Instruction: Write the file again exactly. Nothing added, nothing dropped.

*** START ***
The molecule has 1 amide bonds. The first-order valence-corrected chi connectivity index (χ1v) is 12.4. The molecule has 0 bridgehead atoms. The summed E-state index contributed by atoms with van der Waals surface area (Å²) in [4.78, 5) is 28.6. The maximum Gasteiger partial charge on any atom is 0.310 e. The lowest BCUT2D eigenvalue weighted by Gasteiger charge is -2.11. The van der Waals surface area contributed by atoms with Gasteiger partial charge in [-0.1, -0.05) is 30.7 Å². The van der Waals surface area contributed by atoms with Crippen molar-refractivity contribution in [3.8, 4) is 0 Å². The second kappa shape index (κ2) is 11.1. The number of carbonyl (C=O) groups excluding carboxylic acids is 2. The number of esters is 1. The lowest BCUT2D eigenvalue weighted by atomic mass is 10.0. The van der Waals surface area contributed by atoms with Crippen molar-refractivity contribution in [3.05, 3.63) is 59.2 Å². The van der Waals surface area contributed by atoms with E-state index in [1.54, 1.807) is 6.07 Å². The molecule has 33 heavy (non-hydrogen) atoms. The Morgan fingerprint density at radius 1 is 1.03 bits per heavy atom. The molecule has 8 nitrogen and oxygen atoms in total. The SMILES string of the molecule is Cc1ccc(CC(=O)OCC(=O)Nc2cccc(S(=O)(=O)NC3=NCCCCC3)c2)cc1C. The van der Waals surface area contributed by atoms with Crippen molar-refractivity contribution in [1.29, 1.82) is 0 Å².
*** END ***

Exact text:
The molecule has 1 amide bonds. The first-order valence-corrected chi connectivity index (χ1v) is 12.4. The molecule has 0 bridgehead atoms. The summed E-state index contributed by atoms with van der Waals surface area (Å²) in [4.78, 5) is 28.6. The maximum Gasteiger partial charge on any atom is 0.310 e. The lowest BCUT2D eigenvalue weighted by Gasteiger charge is -2.11. The van der Waals surface area contributed by atoms with Gasteiger partial charge in [-0.1, -0.05) is 30.7 Å². The van der Waals surface area contributed by atoms with Crippen molar-refractivity contribution in [3.8, 4) is 0 Å². The second kappa shape index (κ2) is 11.1. The number of carbonyl (C=O) groups excluding carboxylic acids is 2. The number of esters is 1. The lowest BCUT2D eigenvalue weighted by atomic mass is 10.0. The van der Waals surface area contributed by atoms with Crippen molar-refractivity contribution in [3.05, 3.63) is 59.2 Å². The van der Waals surface area contributed by atoms with E-state index in [1.54, 1.807) is 6.07 Å². The molecule has 33 heavy (non-hydrogen) atoms. The Morgan fingerprint density at radius 1 is 1.03 bits per heavy atom. The molecule has 8 nitrogen and oxygen atoms in total. The SMILES string of the molecule is Cc1ccc(CC(=O)OCC(=O)Nc2cccc(S(=O)(=O)NC3=NCCCCC3)c2)cc1C. The van der Waals surface area contributed by atoms with Crippen molar-refractivity contribution in [1.29, 1.82) is 0 Å².